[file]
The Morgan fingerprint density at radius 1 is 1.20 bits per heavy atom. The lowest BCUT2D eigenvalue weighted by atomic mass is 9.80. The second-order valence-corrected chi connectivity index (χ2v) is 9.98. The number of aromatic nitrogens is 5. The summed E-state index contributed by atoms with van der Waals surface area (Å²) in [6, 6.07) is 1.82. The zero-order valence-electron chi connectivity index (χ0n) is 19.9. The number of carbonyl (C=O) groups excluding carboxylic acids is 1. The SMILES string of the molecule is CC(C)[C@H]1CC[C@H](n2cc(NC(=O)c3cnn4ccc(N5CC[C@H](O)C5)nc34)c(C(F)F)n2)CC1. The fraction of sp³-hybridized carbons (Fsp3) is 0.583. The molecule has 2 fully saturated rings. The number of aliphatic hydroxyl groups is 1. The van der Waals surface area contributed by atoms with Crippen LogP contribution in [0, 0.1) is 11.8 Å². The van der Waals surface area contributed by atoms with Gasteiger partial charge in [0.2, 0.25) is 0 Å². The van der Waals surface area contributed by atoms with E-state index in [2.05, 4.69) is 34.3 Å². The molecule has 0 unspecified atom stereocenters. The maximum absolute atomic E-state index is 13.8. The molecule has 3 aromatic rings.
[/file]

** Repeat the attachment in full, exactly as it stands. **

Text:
The Morgan fingerprint density at radius 1 is 1.20 bits per heavy atom. The lowest BCUT2D eigenvalue weighted by atomic mass is 9.80. The second-order valence-corrected chi connectivity index (χ2v) is 9.98. The number of aromatic nitrogens is 5. The summed E-state index contributed by atoms with van der Waals surface area (Å²) in [6, 6.07) is 1.82. The zero-order valence-electron chi connectivity index (χ0n) is 19.9. The number of carbonyl (C=O) groups excluding carboxylic acids is 1. The SMILES string of the molecule is CC(C)[C@H]1CC[C@H](n2cc(NC(=O)c3cnn4ccc(N5CC[C@H](O)C5)nc34)c(C(F)F)n2)CC1. The fraction of sp³-hybridized carbons (Fsp3) is 0.583. The molecule has 2 fully saturated rings. The number of aliphatic hydroxyl groups is 1. The van der Waals surface area contributed by atoms with Crippen LogP contribution in [0, 0.1) is 11.8 Å². The van der Waals surface area contributed by atoms with Gasteiger partial charge in [0.2, 0.25) is 0 Å². The van der Waals surface area contributed by atoms with E-state index in [2.05, 4.69) is 34.3 Å². The molecule has 0 unspecified atom stereocenters. The maximum absolute atomic E-state index is 13.8. The molecule has 3 aromatic rings.